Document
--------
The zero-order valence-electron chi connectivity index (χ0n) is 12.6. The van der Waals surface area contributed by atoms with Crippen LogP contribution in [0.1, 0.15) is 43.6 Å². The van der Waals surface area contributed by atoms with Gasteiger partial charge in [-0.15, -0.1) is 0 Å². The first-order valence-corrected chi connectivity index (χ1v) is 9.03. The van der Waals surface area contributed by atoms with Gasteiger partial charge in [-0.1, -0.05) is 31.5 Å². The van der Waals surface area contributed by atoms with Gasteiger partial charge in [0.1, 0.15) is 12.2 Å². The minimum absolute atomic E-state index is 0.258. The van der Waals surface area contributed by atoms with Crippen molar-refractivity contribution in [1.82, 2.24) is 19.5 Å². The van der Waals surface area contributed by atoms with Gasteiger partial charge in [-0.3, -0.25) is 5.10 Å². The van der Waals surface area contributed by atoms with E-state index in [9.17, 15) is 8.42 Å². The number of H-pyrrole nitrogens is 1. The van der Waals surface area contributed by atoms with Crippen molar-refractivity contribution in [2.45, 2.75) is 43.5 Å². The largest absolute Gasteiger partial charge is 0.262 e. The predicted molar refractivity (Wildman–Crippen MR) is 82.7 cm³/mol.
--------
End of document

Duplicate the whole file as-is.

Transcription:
The zero-order valence-electron chi connectivity index (χ0n) is 12.6. The van der Waals surface area contributed by atoms with Crippen LogP contribution in [0.1, 0.15) is 43.6 Å². The van der Waals surface area contributed by atoms with Gasteiger partial charge in [-0.15, -0.1) is 0 Å². The first-order valence-corrected chi connectivity index (χ1v) is 9.03. The van der Waals surface area contributed by atoms with Gasteiger partial charge in [-0.1, -0.05) is 31.5 Å². The van der Waals surface area contributed by atoms with Gasteiger partial charge in [0.1, 0.15) is 12.2 Å². The minimum absolute atomic E-state index is 0.258. The van der Waals surface area contributed by atoms with Crippen molar-refractivity contribution in [1.82, 2.24) is 19.5 Å². The van der Waals surface area contributed by atoms with Gasteiger partial charge in [-0.3, -0.25) is 5.10 Å². The van der Waals surface area contributed by atoms with E-state index in [9.17, 15) is 8.42 Å². The number of H-pyrrole nitrogens is 1. The van der Waals surface area contributed by atoms with Crippen molar-refractivity contribution in [2.45, 2.75) is 43.5 Å². The largest absolute Gasteiger partial charge is 0.262 e. The predicted molar refractivity (Wildman–Crippen MR) is 82.7 cm³/mol.